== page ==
I retired from the FBI in the fall of 2006, having served for almost 32 years. I never did hear from the Director although I was given a 6 month extension beyond my mandatory retirement date. The extension had to have been approved by the Director.

None of this is meant to demean the tenure of Dir. Mueller, but there are times when it is important to protect the reputation of the FBI and support the agents when they are fighting the good fight even if it means taking on institutions like MLB.

Maybe some day if Dir. Mueller does become Commissioner of MLB, he can send me an apology.

Column: FBI Director Mueller, Steroids and Getting Stranded on 3rd Base

Greg Stejskal served as an FBI agent for 31 years and retired as resident agent in charge of the Ann Arbor office.

Greg Stejskal

By Greg Stejskal
ticklethewire.com

I recently read the “Time” magazine profile of FBI Director Robert Mueller noting that his 10-year statutory term was coming to an end. It was mentioned that the Director is a big baseball fan especially of the Boston Red Sox. I have also read speculation about what may be in Dir. Mueller’s future, among other things, that he might be a possible replacement for Bud Selig as Major League Baseball (MLB) Commissioner. Apparently that may have to wait considering the White House has announced that it will ask Congress to extend Dir. Mueller’s tenure by 2 years.

I think there may be some irony in the mentioning of the director and the baseball commissioner job. Without spoiling the whole story, I just want to say maybe one day the director may want to offer me an apology.

It was mid-February, 2005, I was sitting in my office at the FBI Resident Agency in Ann Arbor, Mi., when I received a phone call from a couple of reporters from the “New York Daily News.”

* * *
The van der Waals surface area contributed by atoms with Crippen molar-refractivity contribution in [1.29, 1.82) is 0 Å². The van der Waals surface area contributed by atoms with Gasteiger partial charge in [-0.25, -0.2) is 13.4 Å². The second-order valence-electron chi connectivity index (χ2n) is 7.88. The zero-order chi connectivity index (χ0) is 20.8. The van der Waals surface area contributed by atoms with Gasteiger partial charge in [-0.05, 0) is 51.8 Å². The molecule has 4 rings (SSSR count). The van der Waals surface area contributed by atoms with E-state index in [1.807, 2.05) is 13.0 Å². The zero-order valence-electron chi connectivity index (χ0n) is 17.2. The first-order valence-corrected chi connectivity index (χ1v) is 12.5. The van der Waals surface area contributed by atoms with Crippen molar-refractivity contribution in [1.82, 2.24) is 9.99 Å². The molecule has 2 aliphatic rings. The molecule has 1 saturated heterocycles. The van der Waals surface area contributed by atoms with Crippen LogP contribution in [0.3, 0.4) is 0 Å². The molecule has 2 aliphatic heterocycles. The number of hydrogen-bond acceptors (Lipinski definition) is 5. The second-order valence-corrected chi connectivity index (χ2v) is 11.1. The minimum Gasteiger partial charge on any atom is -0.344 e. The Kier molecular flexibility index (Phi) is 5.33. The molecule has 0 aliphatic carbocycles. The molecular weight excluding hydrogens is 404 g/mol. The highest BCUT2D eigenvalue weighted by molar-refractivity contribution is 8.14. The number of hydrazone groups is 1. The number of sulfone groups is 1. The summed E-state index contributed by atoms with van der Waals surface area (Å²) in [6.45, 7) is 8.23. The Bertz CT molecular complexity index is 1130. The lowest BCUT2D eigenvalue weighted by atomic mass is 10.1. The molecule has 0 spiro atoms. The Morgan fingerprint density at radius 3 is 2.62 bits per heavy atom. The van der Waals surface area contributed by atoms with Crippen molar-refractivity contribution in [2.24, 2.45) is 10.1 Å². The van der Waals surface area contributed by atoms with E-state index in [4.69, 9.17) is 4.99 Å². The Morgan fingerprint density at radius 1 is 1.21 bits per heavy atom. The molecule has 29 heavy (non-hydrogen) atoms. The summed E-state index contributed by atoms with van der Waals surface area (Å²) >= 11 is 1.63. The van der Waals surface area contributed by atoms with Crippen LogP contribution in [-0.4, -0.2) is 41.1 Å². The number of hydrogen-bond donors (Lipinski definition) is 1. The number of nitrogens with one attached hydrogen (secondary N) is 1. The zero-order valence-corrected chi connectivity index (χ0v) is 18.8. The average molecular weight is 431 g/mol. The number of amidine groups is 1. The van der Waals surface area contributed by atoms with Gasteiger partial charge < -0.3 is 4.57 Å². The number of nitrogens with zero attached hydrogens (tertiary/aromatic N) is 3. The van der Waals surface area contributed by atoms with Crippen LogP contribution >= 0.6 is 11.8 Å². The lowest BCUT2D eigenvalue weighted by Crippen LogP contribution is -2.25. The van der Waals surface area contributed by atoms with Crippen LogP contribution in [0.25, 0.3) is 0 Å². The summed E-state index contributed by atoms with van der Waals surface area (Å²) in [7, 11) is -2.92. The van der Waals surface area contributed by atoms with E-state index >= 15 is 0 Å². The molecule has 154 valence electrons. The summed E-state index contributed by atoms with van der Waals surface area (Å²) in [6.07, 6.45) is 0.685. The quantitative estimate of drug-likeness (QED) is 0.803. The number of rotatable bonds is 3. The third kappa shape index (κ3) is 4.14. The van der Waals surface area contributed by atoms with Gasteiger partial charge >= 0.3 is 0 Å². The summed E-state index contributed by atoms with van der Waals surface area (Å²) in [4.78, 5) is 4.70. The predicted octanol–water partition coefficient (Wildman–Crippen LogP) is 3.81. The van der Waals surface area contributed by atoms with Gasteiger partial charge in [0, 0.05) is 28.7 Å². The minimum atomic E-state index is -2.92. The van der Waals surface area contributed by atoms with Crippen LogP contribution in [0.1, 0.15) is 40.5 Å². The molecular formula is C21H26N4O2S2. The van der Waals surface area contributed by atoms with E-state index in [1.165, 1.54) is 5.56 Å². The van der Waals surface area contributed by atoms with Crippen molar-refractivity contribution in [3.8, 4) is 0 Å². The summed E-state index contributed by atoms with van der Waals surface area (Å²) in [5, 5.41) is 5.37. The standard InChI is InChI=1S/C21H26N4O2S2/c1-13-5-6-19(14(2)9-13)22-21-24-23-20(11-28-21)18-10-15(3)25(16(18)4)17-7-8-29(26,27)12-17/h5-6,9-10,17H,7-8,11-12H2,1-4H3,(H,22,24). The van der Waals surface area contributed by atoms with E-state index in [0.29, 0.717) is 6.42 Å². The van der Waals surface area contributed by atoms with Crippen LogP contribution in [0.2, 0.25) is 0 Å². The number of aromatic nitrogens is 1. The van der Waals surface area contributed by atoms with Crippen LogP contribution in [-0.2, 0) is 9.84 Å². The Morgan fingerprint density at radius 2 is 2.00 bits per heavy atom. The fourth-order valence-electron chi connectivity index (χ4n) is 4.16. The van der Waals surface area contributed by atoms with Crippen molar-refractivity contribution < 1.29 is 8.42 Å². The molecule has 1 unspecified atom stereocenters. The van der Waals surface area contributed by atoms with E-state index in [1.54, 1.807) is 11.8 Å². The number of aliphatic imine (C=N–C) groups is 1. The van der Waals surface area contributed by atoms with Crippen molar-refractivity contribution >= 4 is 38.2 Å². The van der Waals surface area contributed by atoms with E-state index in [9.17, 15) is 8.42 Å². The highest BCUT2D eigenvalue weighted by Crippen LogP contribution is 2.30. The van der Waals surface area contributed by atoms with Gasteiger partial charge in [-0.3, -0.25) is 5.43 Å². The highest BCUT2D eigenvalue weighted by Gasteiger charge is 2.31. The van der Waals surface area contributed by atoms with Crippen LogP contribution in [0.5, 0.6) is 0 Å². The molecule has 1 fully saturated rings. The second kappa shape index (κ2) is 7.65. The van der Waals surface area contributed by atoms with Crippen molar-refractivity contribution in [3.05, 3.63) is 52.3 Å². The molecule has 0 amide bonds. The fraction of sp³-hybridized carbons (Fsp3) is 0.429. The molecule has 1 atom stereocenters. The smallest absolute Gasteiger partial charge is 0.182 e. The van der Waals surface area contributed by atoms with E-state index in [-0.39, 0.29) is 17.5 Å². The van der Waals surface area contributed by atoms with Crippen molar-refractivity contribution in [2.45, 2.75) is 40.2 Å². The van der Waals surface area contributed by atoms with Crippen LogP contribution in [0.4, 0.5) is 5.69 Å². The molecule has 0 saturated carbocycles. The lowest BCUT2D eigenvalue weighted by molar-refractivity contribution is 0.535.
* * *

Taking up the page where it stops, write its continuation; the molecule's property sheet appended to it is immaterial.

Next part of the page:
They had been referred to me by Michael Leibson, an Assistant US Attorney in Detroit, who had prosecuted a steroid case with me about 10 years before. (It was actually many cases stemming from an undercover operation. Over 70 steroid dealers were convicted in the US and Canada.)

Read more »

Jesse Jackson Jr. Denies Scheme to Buy Senate Seat

Rep. Jesse Jackson Jr./campaign photo

By Allan Lengel
ticklethewire.com

The retrial of Rod Blagojevich is putting more people than just the  chatty ex-governor on the defensive.

The Chicago Sun-Times on Monday reported that U.S. Rep. Jesse Jackson Jr. (D-Ill.) adamantly denied that he had fundraisers offer Blago about $1 million in campaign contributions in exchange for getting the Senate seat vacated by President Obama. He made his statement after attending inauguration ceremonies for Mayor Emanuel and the new city council.

“I’ve committed and participated in no such scheme. It’s been a thorough investigation. And I think the investigation has revealed that,” Jackson said, according to the Sun-Times.

Jackson said he had no idea why an Indian businessmen Rajinder Bedi made the offer to the Blagojevich camp, and insisted he did not act on his direction.

Last week, fund-raiser and onetime state worker Rajinder Bedi testified in trial that fundraising and the senate seat were discussed at a breakfast on Oct. 28, 2008 with Jackson and another fund-raiser, Raghu Nayak, the Sun-Times reported.

That same day, Bedi met with the Blagojevich camp and offered $1 million in exchange for the senate appointment, the Sun-Times reported.

Supreme Court Rules in Favor of Law Enforcement in Ky Case

file photo/istock

By Allan Lengel
ticklethewire.com

WASHINGTON — The Supreme Court handed law enforcement an added tool on Monday.

The Court ruled 8-1 that it was okay when Lexington, Ky.  police busted into an apartment without a warrant after smelling marijuana and fearing the suspect was trying to destroy evidence, the Associated Press reported.

The ruling overturned a Kentucky Supreme Court ruling that had thrown out evidence gathered during the raid of Hollis King’s apartment, AP reported.

“Occupants who choose not to stand on their constitutional rights but instead elect to attempt to destroy evidence have only themselves to blame,” Justice Sam Alito said in his opinion, according to AP.

Justice Ginsburg, the lone dissenting vote, said the ruling gives police an easy was to forgo warrants in drug cases, AP reported.

“Police officers may now knock, listen, then break the door down, never mind that they had ample time to obtain a warrant,” she said.